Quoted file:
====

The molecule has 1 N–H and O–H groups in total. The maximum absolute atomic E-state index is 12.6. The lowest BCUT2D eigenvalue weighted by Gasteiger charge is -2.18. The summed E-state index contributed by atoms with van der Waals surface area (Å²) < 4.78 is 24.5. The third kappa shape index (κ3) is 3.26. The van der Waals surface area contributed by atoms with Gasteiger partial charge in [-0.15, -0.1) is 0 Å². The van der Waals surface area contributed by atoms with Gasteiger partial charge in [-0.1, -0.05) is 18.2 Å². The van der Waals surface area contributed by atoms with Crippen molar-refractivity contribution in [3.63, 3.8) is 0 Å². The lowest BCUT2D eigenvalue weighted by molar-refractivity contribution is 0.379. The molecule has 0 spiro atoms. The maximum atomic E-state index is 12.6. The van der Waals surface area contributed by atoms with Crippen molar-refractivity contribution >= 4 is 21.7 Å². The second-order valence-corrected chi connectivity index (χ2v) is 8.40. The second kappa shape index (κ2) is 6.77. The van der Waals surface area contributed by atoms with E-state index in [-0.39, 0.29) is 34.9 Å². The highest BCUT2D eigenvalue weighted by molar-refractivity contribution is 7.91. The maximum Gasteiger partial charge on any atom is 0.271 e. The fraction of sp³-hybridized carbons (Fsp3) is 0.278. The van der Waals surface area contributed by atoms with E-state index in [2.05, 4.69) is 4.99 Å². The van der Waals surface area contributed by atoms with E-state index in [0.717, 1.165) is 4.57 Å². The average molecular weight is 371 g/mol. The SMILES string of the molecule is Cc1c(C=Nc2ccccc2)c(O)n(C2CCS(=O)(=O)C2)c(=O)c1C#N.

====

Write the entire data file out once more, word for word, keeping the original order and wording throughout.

The molecule has 1 N–H and O–H groups in total. The maximum absolute atomic E-state index is 12.6. The lowest BCUT2D eigenvalue weighted by Gasteiger charge is -2.18. The summed E-state index contributed by atoms with van der Waals surface area (Å²) < 4.78 is 24.5. The third kappa shape index (κ3) is 3.26. The van der Waals surface area contributed by atoms with Gasteiger partial charge in [-0.15, -0.1) is 0 Å². The van der Waals surface area contributed by atoms with Gasteiger partial charge in [-0.1, -0.05) is 18.2 Å². The van der Waals surface area contributed by atoms with Crippen molar-refractivity contribution in [3.63, 3.8) is 0 Å². The lowest BCUT2D eigenvalue weighted by molar-refractivity contribution is 0.379. The molecule has 0 spiro atoms. The maximum atomic E-state index is 12.6. The van der Waals surface area contributed by atoms with Crippen molar-refractivity contribution >= 4 is 21.7 Å². The second-order valence-corrected chi connectivity index (χ2v) is 8.40. The second kappa shape index (κ2) is 6.77. The van der Waals surface area contributed by atoms with E-state index in [-0.39, 0.29) is 34.9 Å². The highest BCUT2D eigenvalue weighted by molar-refractivity contribution is 7.91. The maximum Gasteiger partial charge on any atom is 0.271 e. The fraction of sp³-hybridized carbons (Fsp3) is 0.278. The van der Waals surface area contributed by atoms with E-state index in [2.05, 4.69) is 4.99 Å². The van der Waals surface area contributed by atoms with E-state index in [0.717, 1.165) is 4.57 Å². The average molecular weight is 371 g/mol. The SMILES string of the molecule is Cc1c(C=Nc2ccccc2)c(O)n(C2CCS(=O)(=O)C2)c(=O)c1C#N.